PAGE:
Green Systems for energy efficiency
Real Estate

Green Systems for energy efficiency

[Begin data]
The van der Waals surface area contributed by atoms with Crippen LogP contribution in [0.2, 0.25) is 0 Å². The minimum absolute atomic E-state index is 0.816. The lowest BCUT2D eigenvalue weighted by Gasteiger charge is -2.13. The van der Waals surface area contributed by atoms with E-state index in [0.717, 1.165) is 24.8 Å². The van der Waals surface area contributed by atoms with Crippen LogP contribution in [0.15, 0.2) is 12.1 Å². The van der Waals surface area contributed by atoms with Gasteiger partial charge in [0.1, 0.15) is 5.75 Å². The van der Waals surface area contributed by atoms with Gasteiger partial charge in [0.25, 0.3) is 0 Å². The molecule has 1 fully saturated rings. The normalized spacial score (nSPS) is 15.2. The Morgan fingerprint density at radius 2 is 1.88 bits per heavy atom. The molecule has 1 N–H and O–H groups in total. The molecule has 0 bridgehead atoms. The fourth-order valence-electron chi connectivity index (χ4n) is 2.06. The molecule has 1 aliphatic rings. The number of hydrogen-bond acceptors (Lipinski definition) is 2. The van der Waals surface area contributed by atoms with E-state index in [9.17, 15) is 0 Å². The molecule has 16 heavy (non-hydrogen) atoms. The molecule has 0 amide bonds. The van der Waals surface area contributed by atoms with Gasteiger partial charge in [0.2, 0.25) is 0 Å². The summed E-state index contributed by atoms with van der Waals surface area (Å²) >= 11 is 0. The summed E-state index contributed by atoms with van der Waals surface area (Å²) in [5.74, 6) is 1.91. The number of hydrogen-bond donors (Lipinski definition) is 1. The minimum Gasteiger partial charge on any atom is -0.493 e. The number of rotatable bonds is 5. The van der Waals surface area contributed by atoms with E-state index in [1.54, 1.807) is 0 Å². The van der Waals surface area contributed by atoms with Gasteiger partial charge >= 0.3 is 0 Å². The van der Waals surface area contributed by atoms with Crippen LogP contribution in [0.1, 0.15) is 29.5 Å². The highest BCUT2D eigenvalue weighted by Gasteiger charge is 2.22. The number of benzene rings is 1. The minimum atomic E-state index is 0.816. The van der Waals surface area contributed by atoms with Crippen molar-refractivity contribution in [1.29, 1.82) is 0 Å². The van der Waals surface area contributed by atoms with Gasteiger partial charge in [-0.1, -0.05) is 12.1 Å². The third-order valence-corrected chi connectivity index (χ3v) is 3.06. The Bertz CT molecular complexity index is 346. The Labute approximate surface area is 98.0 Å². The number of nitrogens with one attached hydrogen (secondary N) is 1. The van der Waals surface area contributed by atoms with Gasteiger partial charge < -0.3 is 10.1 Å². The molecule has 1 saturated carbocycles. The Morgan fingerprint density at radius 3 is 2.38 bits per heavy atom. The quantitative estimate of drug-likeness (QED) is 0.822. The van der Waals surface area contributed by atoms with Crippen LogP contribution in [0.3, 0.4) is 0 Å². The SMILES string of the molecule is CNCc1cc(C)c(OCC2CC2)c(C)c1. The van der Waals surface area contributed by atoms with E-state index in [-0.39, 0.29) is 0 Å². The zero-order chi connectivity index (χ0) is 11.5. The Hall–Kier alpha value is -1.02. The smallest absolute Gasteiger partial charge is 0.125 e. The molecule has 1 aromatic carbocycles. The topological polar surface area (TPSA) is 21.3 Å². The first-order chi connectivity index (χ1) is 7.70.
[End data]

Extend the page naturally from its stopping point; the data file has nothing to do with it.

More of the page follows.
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As the world becomes increasingly conscious of the environmental impact of construction and real estate, green building rating systems have emerged as a popular way to measure and promote sustainability in the industry. In India, several such rating systems are prevalent, including LEED, IGBC, GRIHA and GEM. “While all rating systems have a fundamentally similar ideology of saving critical natural resources of water, air, materials and energy, what differentiates them is the way they approach the project and the documentation sought towards certification,” says Nilesh Gandhi, Principal Architect,Metadesign. According to Sriram Mahadevan, Managing Director,Joyville Shapoorji Housing,and COO, Shapoorji Pallonji Real Estate (SPRE), “LEED, IGBC and GRIHA or GEM are major green building rating systems used as indicators to qualify and quantify sustainability in building design and performance. These rating systems help minimise the negative impact of the construction process, from the design to the operational and maintenance stages. They also give the projects additional marketing mileage over other conventional buildings.” And Rohit Gera, Managing Director, Gera Developments, explains, “The aim of all the four rating systems prevalent in India currently is to facilitate the development of sustainable projects in the construction industry and meet our UNSDG 2030 goals.” Selection of a rating system Elaborating upon the selection of rating system on a project-to-project basis, Mahadevan says, “The selection of a particular rating system for a project can depend on various factors, including the project's location, type, size and intended use. It can also be influenced by the preferences and expectations of consumers and stakeholders, as well as local and national regulations and policies. For instance, if a project is located in a region that mandates a specific rating system for compliance, that system would be the obvious choice. In the case of our Vanaha project, located in Pune, we have considered GRIHA as the rating system for our project, which is part of the Integrated Town Policy (ITP) under the Pune Metropolitan Regional Development Authority (PMRDA), which mandates the GRIHA rating system requirement. The project has been pre-certified by GRIHA.” He further explains, “Alternatively, the choice of rating system can also be based on the developer's commitment to sustainability or the investors’ requirements and desire to achieve a certain level of environmental performance for their project. In this case, they may select a rating system that aligns with their values and goals. For example, at our Joyville Howrah project, our investor IFC suggested that we obtain the IFC innovation-EDGE certification.” Gera adds, “Each of the rating systems have set their benchmarks based on NBC 2016 and ECBC as their guidelines. The green rating for a project would be identified depending on the parameters that are important for the occupants. While all ratings have a minimum criterion of 20-30 per cent for energy saving and a minimum of 20 per cent on water saving, it is equally important to understand what is considered by the rating system as a more impactful sustainability feature. For example, while LEED certification in its rating system considers site selection and site development as more impactful parameters, the GEM certification gives more importance to energy savings while the different IGBC ratings look at impactat a category level and hence the parameters differ by category.” Commenting on the selection of ratings for Gera’s projects, hesays, “The documentation involved and the time taken for the rating body to revert on the application (provide a precertification and eventually the certification) are other important factors that determine our preference, especially if sustainability is part of our pitch to a prospective buyer. At Gera we select a rating system after a thorough understanding of the project's needs, acceptability and preferences among consumers in a particular market. Though selection of ratings is aimed at enhancing the value of the project in question, the same is not the case with all the rating systems. As Jitendra Kulkarni, Principal Architect, Evolution Design Studio,shares, “The GHAR rating developed by CPWD is specific to its own projects and does not require registration with any external agency, as it is evaluated and managed internally. However, unlike ratings for commercial buildings, GHAR rating may not have direct financial implications or market value. Its primary purpose is to ensure that government buildings are designed and constructed with sustainability and energy-efficiency in mind.” Examples of green building rating features Green building features are essential for a property to earn a high rating in the LEED, GRIHA, IGBC or GEM rating systems. According to Mahadevan, such features include sustainable site planning, efficient construction management, energy-efficiency approaches, efficient water management, solid waste management approaches, use of environment-friendly building materials and analysing life cycle costs. Implementing these features can improve a building's environmental performance, reduce operating costs, increase property values and contribute to a more sustainable future. According to Gera, additional features that can help create a sustainable project include optimising rainwater use, minimising solar heat gain, using locally manufactured products, generating renewable energy, and ensuring the right window-to-wall ratio in habitable spaces. Moreover, each rating system has different levels of rating, ranging from a simple certification that meets the base criteria to an optimised criteria that results in a higher rating. Depending on the extent to which sustainable features are incorporated, the ratings are enhanced. Assessment of sustainability and environmental impact When it comes to assessing a building's sustainability and environmental impact, there are several rating systems available, each with their own methods and focus. Mahadevan explains that LEED evaluates a building's design, construction and operational aspects, while GRIHA assesses a building's sustainability throughout its entire lifecycle. IGBC, on the other hand, focuses on a building's environmental impact, including energy and water-efficiency, materials used and impact on the surrounding environment. GEM evaluates not only buildings but also transportation systems and urban infrastructure. Despite their differences, all rating systems aim to recognise and promote sustainable and environment-friendly buildings. Gandhi emphasises that these rating systems promote multiple strategies such as the choice of materials, energy and water consumption, air quality monitoring, and occupant well-being. All these initiatives put together can lead to a positive environmental impact. Expenses, advantages and green ratings Gera acknowledges that while vernacular construction in a suitable environment is ideal for sustainable development, it is not practical in real estate at scale. He suggests that a green project offers significant advantages while balancing the additional expenses involved. The additional costs vary with the level of green rating one wishes to achieve. For instance, the amount of renewable energy generated is dependent on the quantum of solar PV panels that can be installed, which would come at an additional cost. Similarly, the use of recyclable materials would improve the rating of the project but would come at a higher cost. Gera believes that it's about weighing and balancing the cost and the benefit, the cost to the developer versus the benefit to the end consumer. Sharing his insights, Mahadevan adds that there are certification fees associated with obtaining different green ratings, and these fees can vary depending on the rating system, the size and the complexity of the project. To meet the green rating criteria, additional design and construction costs may be required, such as using more expensive materials, installing energy-efficient systems, and adding green features like solar panels or green roofs. An additional 5-10 per cent cost over the regular development cost for a conventional building is usually incurred. Summing up the validity of the different ratings,Gandhi says, “Ratings are typically valid for two to five years, depending on the rating system selected, and projects have the option to renew their ratings. During recertification, any equipment that has deteriorated over time can be refurbished or replaced to extend its lifespan, which leads to lower operational expenses and a longer life for the building and its equipment. Continual monitoring and verification contribute to these positive outcomes.” Indeed, green rating systems have become an essential tool to evaluate the sustainability and environmental impact of buildings in India. While each rating system has its own set of criteria and standards, they all aim to promote the efficient use of resources, reduce environmental impact, and enhance the health and well-being of occupants. As the demand for sustainable buildings continues to grow, it is important to ensure that these rating systems are updated and aligned with the latest environmental and social standards. Nevertheless, the implementation of green rating systems in India is a crucial step towards creating a more sustainable and resilient built environment for future generations.